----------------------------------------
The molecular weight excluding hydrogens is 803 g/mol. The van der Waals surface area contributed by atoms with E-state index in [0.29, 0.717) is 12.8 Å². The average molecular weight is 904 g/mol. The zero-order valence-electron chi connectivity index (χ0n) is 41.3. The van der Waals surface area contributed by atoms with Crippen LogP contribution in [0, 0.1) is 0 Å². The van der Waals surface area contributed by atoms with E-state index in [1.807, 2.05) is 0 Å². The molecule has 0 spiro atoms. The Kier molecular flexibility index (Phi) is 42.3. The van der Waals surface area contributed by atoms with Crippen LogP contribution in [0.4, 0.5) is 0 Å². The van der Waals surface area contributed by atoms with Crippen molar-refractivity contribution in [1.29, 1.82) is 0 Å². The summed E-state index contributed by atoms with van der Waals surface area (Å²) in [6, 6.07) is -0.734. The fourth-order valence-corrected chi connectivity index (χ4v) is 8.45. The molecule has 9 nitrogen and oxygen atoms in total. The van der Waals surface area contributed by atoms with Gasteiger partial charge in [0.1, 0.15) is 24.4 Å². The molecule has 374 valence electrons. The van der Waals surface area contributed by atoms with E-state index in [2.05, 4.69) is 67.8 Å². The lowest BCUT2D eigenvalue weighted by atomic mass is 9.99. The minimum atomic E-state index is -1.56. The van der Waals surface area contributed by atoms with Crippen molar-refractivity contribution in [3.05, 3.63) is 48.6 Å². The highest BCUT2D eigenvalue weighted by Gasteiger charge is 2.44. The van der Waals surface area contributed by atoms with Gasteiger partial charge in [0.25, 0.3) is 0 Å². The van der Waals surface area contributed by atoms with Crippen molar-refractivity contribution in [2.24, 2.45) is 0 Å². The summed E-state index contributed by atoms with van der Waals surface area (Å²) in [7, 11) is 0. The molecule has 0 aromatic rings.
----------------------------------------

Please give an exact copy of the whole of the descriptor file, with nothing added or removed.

The molecular weight excluding hydrogens is 803 g/mol. The van der Waals surface area contributed by atoms with E-state index in [0.29, 0.717) is 12.8 Å². The average molecular weight is 904 g/mol. The zero-order valence-electron chi connectivity index (χ0n) is 41.3. The van der Waals surface area contributed by atoms with Crippen LogP contribution in [0, 0.1) is 0 Å². The van der Waals surface area contributed by atoms with E-state index in [1.807, 2.05) is 0 Å². The molecule has 0 spiro atoms. The Kier molecular flexibility index (Phi) is 42.3. The van der Waals surface area contributed by atoms with Crippen LogP contribution in [0.4, 0.5) is 0 Å². The van der Waals surface area contributed by atoms with Crippen molar-refractivity contribution in [1.29, 1.82) is 0 Å². The summed E-state index contributed by atoms with van der Waals surface area (Å²) in [6, 6.07) is -0.734. The fourth-order valence-corrected chi connectivity index (χ4v) is 8.45. The molecule has 9 nitrogen and oxygen atoms in total. The van der Waals surface area contributed by atoms with Gasteiger partial charge in [0.1, 0.15) is 24.4 Å². The molecule has 374 valence electrons. The van der Waals surface area contributed by atoms with E-state index in [2.05, 4.69) is 67.8 Å². The lowest BCUT2D eigenvalue weighted by atomic mass is 9.99. The minimum atomic E-state index is -1.56. The van der Waals surface area contributed by atoms with Crippen molar-refractivity contribution in [3.05, 3.63) is 48.6 Å². The highest BCUT2D eigenvalue weighted by Gasteiger charge is 2.44. The van der Waals surface area contributed by atoms with Gasteiger partial charge in [0.25, 0.3) is 0 Å². The van der Waals surface area contributed by atoms with Crippen molar-refractivity contribution in [2.24, 2.45) is 0 Å². The summed E-state index contributed by atoms with van der Waals surface area (Å²) in [7, 11) is 0. The molecule has 0 aromatic rings.